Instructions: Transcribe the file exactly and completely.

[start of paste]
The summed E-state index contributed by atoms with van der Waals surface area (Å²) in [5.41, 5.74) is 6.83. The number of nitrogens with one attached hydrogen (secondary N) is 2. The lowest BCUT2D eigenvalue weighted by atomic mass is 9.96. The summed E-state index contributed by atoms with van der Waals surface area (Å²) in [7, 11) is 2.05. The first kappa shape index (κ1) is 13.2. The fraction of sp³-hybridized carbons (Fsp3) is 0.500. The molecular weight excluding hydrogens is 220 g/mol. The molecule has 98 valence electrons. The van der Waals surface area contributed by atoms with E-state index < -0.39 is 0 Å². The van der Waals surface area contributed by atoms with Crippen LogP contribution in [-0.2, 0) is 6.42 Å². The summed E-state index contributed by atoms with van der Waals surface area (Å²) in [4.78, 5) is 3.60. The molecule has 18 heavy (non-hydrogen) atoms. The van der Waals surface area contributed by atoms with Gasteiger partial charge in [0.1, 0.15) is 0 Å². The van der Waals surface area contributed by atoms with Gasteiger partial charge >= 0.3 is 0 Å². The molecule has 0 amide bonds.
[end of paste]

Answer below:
The summed E-state index contributed by atoms with van der Waals surface area (Å²) in [5.41, 5.74) is 6.83. The number of nitrogens with one attached hydrogen (secondary N) is 2. The lowest BCUT2D eigenvalue weighted by atomic mass is 9.96. The summed E-state index contributed by atoms with van der Waals surface area (Å²) in [7, 11) is 2.05. The first kappa shape index (κ1) is 13.2. The fraction of sp³-hybridized carbons (Fsp3) is 0.500. The molecular weight excluding hydrogens is 220 g/mol. The molecule has 98 valence electrons. The van der Waals surface area contributed by atoms with E-state index < -0.39 is 0 Å². The van der Waals surface area contributed by atoms with Crippen LogP contribution in [-0.2, 0) is 6.42 Å². The summed E-state index contributed by atoms with van der Waals surface area (Å²) in [4.78, 5) is 3.60. The molecule has 18 heavy (non-hydrogen) atoms. The van der Waals surface area contributed by atoms with Gasteiger partial charge in [0.1, 0.15) is 0 Å². The van der Waals surface area contributed by atoms with Gasteiger partial charge >= 0.3 is 0 Å². The molecule has 0 amide bonds.